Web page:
Diabetes - The frequent need to urinate is an early symptom of both Type 1 and Type 2 Diabetes. This results because the body is trying to flush out excess glucose.. If frequent urination is caused by diabetes, there will be other distinctive symptoms. These include fatigue, excessive thirst and hunger, unexplained weight loss or gain, nausea, blurred vision, dry mouth, slow healing sores, and itchy skin.
Prostatitis - This less common prostate problem involves the swelling and irritation of the prostate gland. Prostatitis is predominantly caused by bacteria infecting the prostate gland. This can be due to sexual activity, and individuals with an enlarged prostate are more prone to developing this bacterial infection. If your frequent urination is caused by this condition, you will most likely have the following accompanying symptoms: fever, chills, flushing of the skin, blood in the urine, burning sensation while urinating, urine that smells unpleasant, pain with ejaculation and/or bowel movements, and abdominal pain.
Other less common causes are bladder cancer, stroke or other neurological diseases, radiation therapy, diverticulitis, and urinary tract fistula.
Below we have listed some treatment options for the aforementioned causes of frequent urination:
Urinary Tract Infection - This is treated with a course of antibiotics, but the type of antibiotics and length of treatment will vary in accordance with the severity of the infection. If it is a run of the mill urinary tract infection, then a 3-7 day course of antibiotics should be sufficient. When it is more severe and affects the upper regions of the urinary tract, then hospital intervention may be required, followed by 10-14 days of oral antibiotics.
Diabetes - If you suspect you have diabetes, visit a health professional promptly. Once diagnosis has been made, your physician will construct a treatment plan that focuses on your diet and exercise. You will be required to dramatically change your previous lifestyle and adopt healthy eating habits along with regular exercise. People with Type 1 Diabetes will also be required to administer daily insulin shots, as their body no longer makes it naturally.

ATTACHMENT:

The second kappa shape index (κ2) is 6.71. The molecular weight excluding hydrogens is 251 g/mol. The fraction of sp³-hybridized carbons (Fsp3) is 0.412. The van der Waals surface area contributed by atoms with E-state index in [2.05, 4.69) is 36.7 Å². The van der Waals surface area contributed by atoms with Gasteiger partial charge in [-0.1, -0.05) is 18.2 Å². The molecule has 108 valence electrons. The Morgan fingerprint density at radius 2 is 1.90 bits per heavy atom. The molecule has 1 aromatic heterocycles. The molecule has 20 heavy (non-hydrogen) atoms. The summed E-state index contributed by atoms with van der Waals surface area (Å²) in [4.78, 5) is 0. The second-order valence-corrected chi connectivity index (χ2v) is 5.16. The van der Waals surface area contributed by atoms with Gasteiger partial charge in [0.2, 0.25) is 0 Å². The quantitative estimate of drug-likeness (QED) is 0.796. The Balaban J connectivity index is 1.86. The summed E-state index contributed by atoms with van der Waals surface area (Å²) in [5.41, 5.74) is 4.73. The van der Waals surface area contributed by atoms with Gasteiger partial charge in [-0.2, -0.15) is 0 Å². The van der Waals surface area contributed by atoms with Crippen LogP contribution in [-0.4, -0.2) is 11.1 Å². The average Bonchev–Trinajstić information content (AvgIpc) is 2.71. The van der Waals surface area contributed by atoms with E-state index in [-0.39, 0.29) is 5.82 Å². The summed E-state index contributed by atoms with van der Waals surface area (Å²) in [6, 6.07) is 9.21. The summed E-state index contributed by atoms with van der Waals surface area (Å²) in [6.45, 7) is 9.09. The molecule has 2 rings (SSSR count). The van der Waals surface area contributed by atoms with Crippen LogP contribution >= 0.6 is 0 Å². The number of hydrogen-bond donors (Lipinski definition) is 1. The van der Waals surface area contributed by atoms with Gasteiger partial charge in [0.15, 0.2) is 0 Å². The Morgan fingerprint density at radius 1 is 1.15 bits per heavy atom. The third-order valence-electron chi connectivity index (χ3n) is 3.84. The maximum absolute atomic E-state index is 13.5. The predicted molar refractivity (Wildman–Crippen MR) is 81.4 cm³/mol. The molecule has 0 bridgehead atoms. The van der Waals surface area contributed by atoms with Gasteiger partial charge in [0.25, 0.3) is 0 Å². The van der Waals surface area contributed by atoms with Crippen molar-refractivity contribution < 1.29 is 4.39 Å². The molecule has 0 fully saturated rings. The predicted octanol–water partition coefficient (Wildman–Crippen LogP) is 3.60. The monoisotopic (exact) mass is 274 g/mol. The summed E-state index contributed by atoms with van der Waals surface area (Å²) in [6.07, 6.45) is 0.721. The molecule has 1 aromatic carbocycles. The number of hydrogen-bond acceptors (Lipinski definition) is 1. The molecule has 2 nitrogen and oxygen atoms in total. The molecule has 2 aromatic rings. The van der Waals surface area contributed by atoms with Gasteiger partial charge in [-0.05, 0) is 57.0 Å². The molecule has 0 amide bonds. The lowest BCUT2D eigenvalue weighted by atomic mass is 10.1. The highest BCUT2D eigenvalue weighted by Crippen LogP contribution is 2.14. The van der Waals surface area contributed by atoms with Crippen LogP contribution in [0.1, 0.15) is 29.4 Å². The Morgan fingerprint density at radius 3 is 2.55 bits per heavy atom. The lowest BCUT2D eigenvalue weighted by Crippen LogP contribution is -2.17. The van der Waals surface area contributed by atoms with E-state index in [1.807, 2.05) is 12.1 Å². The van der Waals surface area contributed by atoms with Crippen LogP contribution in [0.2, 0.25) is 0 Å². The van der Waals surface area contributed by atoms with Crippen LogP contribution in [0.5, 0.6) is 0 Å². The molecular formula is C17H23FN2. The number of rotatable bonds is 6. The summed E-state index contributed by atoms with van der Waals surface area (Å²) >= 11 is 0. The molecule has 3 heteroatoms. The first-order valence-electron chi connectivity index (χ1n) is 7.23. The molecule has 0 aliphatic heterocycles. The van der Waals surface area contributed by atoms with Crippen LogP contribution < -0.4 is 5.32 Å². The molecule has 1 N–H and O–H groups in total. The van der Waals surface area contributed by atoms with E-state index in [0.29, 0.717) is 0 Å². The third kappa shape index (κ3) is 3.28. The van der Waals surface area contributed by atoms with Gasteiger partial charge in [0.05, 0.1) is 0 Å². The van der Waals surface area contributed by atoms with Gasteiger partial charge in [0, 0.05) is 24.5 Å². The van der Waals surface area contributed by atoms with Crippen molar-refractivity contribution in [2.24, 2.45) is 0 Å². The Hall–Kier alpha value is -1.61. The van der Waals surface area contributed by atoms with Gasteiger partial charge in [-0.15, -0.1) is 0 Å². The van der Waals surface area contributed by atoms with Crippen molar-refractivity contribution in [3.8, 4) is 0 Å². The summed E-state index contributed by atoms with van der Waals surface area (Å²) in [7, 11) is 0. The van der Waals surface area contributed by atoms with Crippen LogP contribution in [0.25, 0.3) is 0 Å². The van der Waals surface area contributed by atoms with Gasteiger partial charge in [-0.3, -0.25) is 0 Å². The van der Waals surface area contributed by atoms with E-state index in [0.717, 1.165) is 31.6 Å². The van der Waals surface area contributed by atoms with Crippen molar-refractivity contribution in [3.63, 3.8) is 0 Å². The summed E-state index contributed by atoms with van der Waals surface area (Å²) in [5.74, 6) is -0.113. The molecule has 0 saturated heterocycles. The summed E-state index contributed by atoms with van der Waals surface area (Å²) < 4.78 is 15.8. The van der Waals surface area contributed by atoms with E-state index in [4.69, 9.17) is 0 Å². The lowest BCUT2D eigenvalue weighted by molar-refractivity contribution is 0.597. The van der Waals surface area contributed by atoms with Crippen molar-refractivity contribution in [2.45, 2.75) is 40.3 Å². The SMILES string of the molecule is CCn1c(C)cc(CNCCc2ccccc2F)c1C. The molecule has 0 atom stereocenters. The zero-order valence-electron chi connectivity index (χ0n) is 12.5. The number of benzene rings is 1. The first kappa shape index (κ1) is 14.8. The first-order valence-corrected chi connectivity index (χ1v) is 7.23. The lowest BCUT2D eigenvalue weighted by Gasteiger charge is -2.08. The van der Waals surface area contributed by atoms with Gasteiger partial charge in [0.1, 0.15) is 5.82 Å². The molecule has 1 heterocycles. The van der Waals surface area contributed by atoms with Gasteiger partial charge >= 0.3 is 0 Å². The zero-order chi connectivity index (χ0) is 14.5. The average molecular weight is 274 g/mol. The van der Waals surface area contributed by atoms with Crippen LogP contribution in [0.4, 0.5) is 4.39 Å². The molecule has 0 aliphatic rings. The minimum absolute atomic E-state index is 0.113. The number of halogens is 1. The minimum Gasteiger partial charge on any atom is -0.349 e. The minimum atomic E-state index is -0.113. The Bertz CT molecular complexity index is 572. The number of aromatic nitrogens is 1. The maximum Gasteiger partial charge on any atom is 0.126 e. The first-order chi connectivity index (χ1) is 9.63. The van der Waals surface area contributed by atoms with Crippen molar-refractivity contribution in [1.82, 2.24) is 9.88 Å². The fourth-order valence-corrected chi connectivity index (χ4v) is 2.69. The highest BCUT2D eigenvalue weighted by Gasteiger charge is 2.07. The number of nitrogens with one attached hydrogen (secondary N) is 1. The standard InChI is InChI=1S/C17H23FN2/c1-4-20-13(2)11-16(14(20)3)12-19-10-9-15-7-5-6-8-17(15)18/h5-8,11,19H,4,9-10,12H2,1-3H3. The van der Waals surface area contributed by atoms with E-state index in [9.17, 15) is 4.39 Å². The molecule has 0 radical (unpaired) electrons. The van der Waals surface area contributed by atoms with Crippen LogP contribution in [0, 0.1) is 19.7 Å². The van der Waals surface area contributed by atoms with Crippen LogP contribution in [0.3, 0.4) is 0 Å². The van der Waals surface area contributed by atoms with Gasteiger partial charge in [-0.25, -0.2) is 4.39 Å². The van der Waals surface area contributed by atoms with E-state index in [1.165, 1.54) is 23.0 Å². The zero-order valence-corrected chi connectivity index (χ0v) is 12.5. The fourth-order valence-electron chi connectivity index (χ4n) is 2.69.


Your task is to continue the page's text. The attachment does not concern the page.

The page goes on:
Overactive bladder syndrome - There are two primary treatment options for this condition: pelvic muscle rehabilitation and behavioral therapies. Pelvic muscle rehabilitation aims to strengthen the muscles of the pelvic wall via pelvic muscle exercises, biofeedback, and vaginal weight training. The behavioral therapy route is aimed at helping people regain control of their bladder.
Enlarged prostate - There are two main courses of action for enlarged prostate treatment, either medical or surgical. Medical treatment involves taking medications to relax the muscles inside the prostate. The most common surgery performed to treat an enlarged prostate is TURP (transurethral resection of the prostate).
Prostatitis - A course of antibiotics is the usual method of treatment for this bacterial infection. The duration of treatment will depend on the severity of the infection, acute prostatitis will require 4 to 6 weeks of antibiotics, while chronic prostatitis may need up to 12 weeks of ongoing treatment. After you have finished the prescribed antibiotics, you will need to return to your doctor. This is to determine if the infection has been successfully treated.
When to contact a doctor
You should seek a doctor when this frequent urination starts to interfere with your daily life. You should immediately consult a doctor if you have one or more of the following symptoms:
Fever, pain in the your side or back, vomiting, or chills
An increase in thirst or hunger, fatigue, or unexplained weight loss or gain
Urinary frequency or urgency that is not due to pregnancy or excess drinking
Your urine has blood in it or appears cloudy in appearance